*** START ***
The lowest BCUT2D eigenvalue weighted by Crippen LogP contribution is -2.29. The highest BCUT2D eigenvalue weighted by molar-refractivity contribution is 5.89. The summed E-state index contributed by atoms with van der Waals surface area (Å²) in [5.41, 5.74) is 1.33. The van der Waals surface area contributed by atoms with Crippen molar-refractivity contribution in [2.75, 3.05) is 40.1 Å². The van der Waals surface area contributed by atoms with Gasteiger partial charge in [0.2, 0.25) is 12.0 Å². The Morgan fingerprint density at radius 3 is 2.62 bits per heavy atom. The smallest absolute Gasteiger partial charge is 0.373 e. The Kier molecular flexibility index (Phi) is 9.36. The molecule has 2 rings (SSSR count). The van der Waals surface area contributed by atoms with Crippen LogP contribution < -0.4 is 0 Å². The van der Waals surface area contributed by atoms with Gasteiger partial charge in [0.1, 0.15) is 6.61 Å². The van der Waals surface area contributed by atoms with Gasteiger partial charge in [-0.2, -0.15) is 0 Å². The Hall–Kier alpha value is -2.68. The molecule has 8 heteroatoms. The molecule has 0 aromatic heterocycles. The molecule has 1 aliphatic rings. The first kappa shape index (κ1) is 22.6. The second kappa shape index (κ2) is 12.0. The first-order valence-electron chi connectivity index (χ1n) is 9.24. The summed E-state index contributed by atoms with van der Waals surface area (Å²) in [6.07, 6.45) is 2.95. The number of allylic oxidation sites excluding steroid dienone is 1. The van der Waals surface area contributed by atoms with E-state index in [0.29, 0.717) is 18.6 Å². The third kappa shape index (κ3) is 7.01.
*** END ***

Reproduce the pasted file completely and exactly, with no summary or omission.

The lowest BCUT2D eigenvalue weighted by Crippen LogP contribution is -2.29. The highest BCUT2D eigenvalue weighted by molar-refractivity contribution is 5.89. The summed E-state index contributed by atoms with van der Waals surface area (Å²) in [5.41, 5.74) is 1.33. The van der Waals surface area contributed by atoms with Crippen molar-refractivity contribution in [2.75, 3.05) is 40.1 Å². The van der Waals surface area contributed by atoms with Gasteiger partial charge in [0.2, 0.25) is 12.0 Å². The Morgan fingerprint density at radius 3 is 2.62 bits per heavy atom. The smallest absolute Gasteiger partial charge is 0.373 e. The Kier molecular flexibility index (Phi) is 9.36. The molecule has 2 rings (SSSR count). The van der Waals surface area contributed by atoms with Crippen LogP contribution < -0.4 is 0 Å². The van der Waals surface area contributed by atoms with Gasteiger partial charge in [0.1, 0.15) is 6.61 Å². The van der Waals surface area contributed by atoms with Gasteiger partial charge in [-0.2, -0.15) is 0 Å². The Hall–Kier alpha value is -2.68. The molecule has 8 heteroatoms. The molecule has 0 aromatic heterocycles. The molecule has 1 aliphatic rings. The first kappa shape index (κ1) is 22.6. The second kappa shape index (κ2) is 12.0. The first-order valence-electron chi connectivity index (χ1n) is 9.24. The summed E-state index contributed by atoms with van der Waals surface area (Å²) in [6.07, 6.45) is 2.95. The number of allylic oxidation sites excluding steroid dienone is 1. The van der Waals surface area contributed by atoms with E-state index in [0.29, 0.717) is 18.6 Å². The third kappa shape index (κ3) is 7.01.